And, you know, we as enterprises have all been good to them. We’ve all given them a lot of money. Help us help us at this moment deal with how do we deal with our workforce in a moment of crisis where we need to be as human as possible.

John Sumser 26:37
I think that’s powerful and important. You’ve recently started, I still don’t have a total grasp of it, but there is a Slack channel that is growing fairly rapidly that that is your product. Tell me a little bit about that. We’re done.

Jason Averbook 26:52
So basically, junk. I’m a community person, I need to create communities and I need to help people. We started slack group, that slack sponsored called the Nnow Digital Meetup. Okay, and what the Now Digital Meetup is, is it’s a 24 seven, place for HR, HR tech, digital HR people to go to have conversations about what they’re experiencing, what they’re experiencing in the workplace, what they’re experiencing in life, and most importantly, asking for help and sharing with each other, which we need. There isn’t a place to do this. There’s webinars, there’s users conferences, there’s all that stuff. But guess what, I need help now.

We need help now. So the concept of this now of work slack group and the digital meetup, which is a live version of it, which happens every Friday, which we’ve had lots of requests, by the way to happen every day now, you know, is basically a shoulder, a shoulder to come to a shoulder to share with and a shared shoulder to to get best practices, and it’s really easy to join. It’s flash. Now flack Now, slack now is now of work. So once again, Now Slack, if you join that you’ll be immediately entered into the group. There’s ongoing discussions right now, there’s a conversation right now at this moment that I’m watching, which is an organization that’s talking about how do they create a map with COVID-19 breakouts overlaying to where their employees are at the moment. And that’s a real life problem that real life HR person is trying to solve. So whether you’re a vendor, I’ve said this, and I said this a week ago, whether you’re a vendor, whether you’re a consultant, whether you’re a practitioner, this isn’t a one vendor, one consultant, one practitioner, solve, this is a global solve. And if nothing else, we have an HR function need to come together to do this. So we’re going to keep this going as long as we need to, as long as we’re adding value. For me, it’s the least you can do in a world where everyone needs each other.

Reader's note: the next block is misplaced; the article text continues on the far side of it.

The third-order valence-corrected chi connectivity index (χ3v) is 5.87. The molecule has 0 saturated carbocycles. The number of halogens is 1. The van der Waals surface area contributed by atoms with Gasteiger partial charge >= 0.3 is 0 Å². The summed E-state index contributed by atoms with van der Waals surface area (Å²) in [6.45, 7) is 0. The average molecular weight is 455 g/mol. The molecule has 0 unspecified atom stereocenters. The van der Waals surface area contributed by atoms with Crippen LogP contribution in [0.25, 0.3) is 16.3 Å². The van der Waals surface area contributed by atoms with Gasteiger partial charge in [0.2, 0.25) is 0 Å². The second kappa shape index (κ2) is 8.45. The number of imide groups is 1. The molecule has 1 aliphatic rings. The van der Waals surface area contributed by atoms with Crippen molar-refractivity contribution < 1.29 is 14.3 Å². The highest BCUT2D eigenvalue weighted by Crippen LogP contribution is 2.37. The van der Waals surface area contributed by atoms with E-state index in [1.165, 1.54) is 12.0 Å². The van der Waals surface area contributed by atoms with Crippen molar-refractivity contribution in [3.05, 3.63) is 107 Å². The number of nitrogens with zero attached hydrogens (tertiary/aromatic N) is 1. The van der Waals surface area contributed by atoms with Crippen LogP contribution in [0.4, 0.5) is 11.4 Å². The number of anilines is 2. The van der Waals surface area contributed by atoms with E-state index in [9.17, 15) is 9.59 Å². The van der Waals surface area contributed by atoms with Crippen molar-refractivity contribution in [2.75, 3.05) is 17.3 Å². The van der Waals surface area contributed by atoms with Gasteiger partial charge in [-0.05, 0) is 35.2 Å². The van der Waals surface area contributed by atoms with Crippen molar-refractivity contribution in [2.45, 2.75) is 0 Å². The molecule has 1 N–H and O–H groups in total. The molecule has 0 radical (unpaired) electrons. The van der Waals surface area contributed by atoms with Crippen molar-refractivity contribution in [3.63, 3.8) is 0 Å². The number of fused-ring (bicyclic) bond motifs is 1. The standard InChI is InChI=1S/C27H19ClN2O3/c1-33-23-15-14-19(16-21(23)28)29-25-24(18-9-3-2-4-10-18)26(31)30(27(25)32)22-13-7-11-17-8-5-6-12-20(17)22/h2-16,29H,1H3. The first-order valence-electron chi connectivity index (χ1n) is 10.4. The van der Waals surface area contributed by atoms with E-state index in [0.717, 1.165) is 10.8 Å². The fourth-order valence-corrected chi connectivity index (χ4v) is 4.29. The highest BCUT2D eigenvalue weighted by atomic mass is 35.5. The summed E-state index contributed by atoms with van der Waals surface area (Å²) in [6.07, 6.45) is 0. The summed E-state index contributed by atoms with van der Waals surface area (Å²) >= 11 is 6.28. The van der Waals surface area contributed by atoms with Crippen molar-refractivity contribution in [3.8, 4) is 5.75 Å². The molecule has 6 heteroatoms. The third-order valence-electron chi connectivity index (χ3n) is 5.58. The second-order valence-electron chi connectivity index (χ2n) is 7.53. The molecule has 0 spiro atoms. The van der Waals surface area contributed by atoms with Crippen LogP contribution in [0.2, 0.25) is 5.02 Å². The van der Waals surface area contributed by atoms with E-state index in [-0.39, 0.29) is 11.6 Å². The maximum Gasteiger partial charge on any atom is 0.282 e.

John Sumser 28:59
Thanks for watching. wonderful conversation would you mind reintroducing yourself and tell people how they get ahold of you?

Jason Averbook 29:06
Sure. Jason Averbook with Leapgen. And you can find me all over the place. Jason Averbook, A-V-E-R-B-O-O-K, on LinkedIn @jasonaverbook, you know, and join the slack group at and you can find that on all of our channels as well or has all that information also.

John Sumser 29:26
Thanks, Jason. It’s been an amazing conversation. I really appreciate your passion and your insights. Thanks for taking the time to do this.

Jason Averbook 29:34
John just really quickly in closing here, you know, I and the whole community just have to say that we-love-you. We-love-you.

John Sumser 29:45
What a nice thing. Thank you! I needed that, thank you.

Jason Averbook 29:49
You have to realize that someone that’s willing to do this for free, someone that’s willing to put together content for free and share it with a community all in the best interest, all in the best interest of trying to help an industry is something that’s truly, truly special. And you know, I just wanted to take a second in a moment where there’s not enough of that, to call you out and just say, you know, we all love you, and thank you for everything you’re doing for the space.

John Sumser 30:16
Thanks. Thanks. I really appreciate that. So you’ve been listening to HR Examiner Executive Conversations, and we’ve been talking with Jason Averbook, who is the CEO and founder of Leapgen, and the founder of the now slack group at If you’re in the industry, you should be part of that conversation. Thanks again, Jason. And thanks, everybody, for tuning in. We’ll see you back here next week. Bye Bye now.